The call ended, and Emily emerged from the tearoom. “What’s wrong?”
“Wrong? Nothing. Why?”
“You look like you’ve seen a ghost. Who was on the phone? Did you get bad news?”
“That? No. It was . . .” Her concern was so genuine, and I’m such a terrible liar, that my brain refused to cough up a reasonable deception. “Some scam call trying to tell me I had a bunch of money coming because some rich uncle died. Heh-heh.”
Emily stared at me. I couldn’t blame her. I felt myself turn red. “They called you,” she said at last. It was a whisper, but the jealousy and accusation in it were so loud, I was sure they heard it in Queens.
I lowered my head and nodded. “Yes. I’m sorry. I danced in one of Neil’s shows, so they thought . . .” I wasn’t about to tell her they’d offered me one of the leads.
Fresh tears filled her recently re-mascaraed eyes. Without another word she ran off down the street. I knew better than to follow; the last thing she wanted right now was my presence reminding her that she’d been passed over yet again. I wondered if she’d mention this to Ray, or if this spelled the end of that relationship. Or perhaps her friendship with me.
I went back inside, drank the rest of my tea, and Emily’s, in a kind of blank daze. It was just another Off-Off-Broadway show, an original musical at that. The run would probably be two weeks at the most, and the money barely enough to exist on. But I felt a surge of excitement building in me far out of proportion to the reality. Was this how those first performers in A Chorus Line or Rent felt just before going in to audition for those shows? Did they, at some subconscious, instinctive, primal level, just know? Because looking back, it was clear I did.
I stayed in that daze as I headed home to Bushwick. Ray hadn’t described it as an audition, and Emily said they were just calling people they already knew could perform. But I didn’t want to be caught off guard. I mentally ran through a list of songs I knew I sang really well, and then tried to remember if I had sheet music for them. If not, at least I had time to download it.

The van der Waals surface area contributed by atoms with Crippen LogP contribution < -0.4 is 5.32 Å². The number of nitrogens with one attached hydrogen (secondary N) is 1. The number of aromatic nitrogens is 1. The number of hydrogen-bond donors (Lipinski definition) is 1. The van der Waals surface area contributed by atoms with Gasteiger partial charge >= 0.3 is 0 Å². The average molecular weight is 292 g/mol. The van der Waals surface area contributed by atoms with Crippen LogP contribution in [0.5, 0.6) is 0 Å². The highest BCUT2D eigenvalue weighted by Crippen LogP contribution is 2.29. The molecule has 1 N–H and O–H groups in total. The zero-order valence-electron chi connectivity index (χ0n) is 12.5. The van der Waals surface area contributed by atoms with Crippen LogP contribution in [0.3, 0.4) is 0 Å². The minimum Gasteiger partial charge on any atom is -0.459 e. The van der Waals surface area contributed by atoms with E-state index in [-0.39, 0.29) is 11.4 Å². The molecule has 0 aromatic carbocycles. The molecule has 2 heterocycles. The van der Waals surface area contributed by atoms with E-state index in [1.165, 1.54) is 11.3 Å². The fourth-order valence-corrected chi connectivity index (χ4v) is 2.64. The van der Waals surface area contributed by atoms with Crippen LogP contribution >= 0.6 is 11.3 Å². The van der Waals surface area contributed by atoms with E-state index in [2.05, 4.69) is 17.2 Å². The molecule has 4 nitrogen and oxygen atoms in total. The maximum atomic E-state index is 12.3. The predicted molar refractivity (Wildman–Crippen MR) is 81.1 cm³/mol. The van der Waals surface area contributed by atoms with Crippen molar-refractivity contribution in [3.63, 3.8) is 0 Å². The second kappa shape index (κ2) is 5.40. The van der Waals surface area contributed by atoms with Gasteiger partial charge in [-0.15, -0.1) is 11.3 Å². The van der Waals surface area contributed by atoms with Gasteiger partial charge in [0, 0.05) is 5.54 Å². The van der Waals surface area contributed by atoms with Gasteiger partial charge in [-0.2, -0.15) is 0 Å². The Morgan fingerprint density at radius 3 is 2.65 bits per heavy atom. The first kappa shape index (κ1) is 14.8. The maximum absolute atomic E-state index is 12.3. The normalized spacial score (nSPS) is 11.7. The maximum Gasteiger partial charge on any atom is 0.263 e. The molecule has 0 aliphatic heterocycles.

And while I was downloading, I could find out a little more about Ray Parrish.
I knew nothing about this show yet, I kept reminding myself. But I already knew I wanted it.
Photo at top: Alex Bledsoe's daughter gets shy around the magnolia tree in her Gran's front yard in Gibson, Tennessee.
For those with a thirst to celebrate, Red Bull Unlocked is the key. In city after city, the most exciting bars, clubs, mixologists, performing artists, and more take over a local landmark building to showcase their signature ambiance while also collaborating for a must-see mashup. And now it's Music City’s turn to seize the spotlight, as the event brings 10 bars together in East Nashville’s Five Points neighborhood.
Fueled by the best of Nashville’s thriving music scene, Red Bull Unlocked has curated an eclectic night of show-stopping entertainment performances including a pop-up Whiskey Jam show, DJ sets, musicians, and more. The full lineup is here:
- Whiskey Jam (feat. Dozzi, Willie Shaw, and Johnny Hayes)
- A.B. Eastwood
- Daisha / Rap Girl
- Boom Bap (DJ Collective feat. DJ-Rate, Case Bloom)
- Whiskey Disco (DJ Collective feat. Coach, Jim O'Shea)
- Old Crow Medicine Show’s Jerry Pentercost (DJ Set)
- DJ Stretch
- DJ Griffin Green
- The Play Mates (Drag Show feat. Sasha, Vanity, Deception, Aura Mayari, Corlis Todd, and Carmin Triple C)
Counting down to the epic celebration, Daisha shares, “I never thought I’d have the opportunity to perform in so many of Nashville’s top spots all in the same night. Fans can expect a lot of bops and high energy. I want people to dance and have a good time.”
Ward Guenther, Whiskey Jam Founder, adds, “Red Bull has been enjoyed at Whiskey Jam since the very first night, so it's only fitting Whiskey Jam is enjoyed at Nashville's first Red Bull Unlocked. Looking forward to this!”
Red Bull Unlocked Istanbul
Photo courtesy of Red Bull
Local favorites including Pearl Diver, Tin Roof, Lipstick Lounge, White Limozeen, and more will join forces for one epic night. Full list of bars and partners below:
- The Dive Motel
- Lipstick Lounge
- Pearl Diver
- Play Dance Bar
- Rosemary & Beauty Queen
- The Stage
- Tin Roof
- Whiskey Jam
- White Limozeen
- Woolworth Theatre – Opening Fall 2022!
- Eleven Eleven - Opening 2023!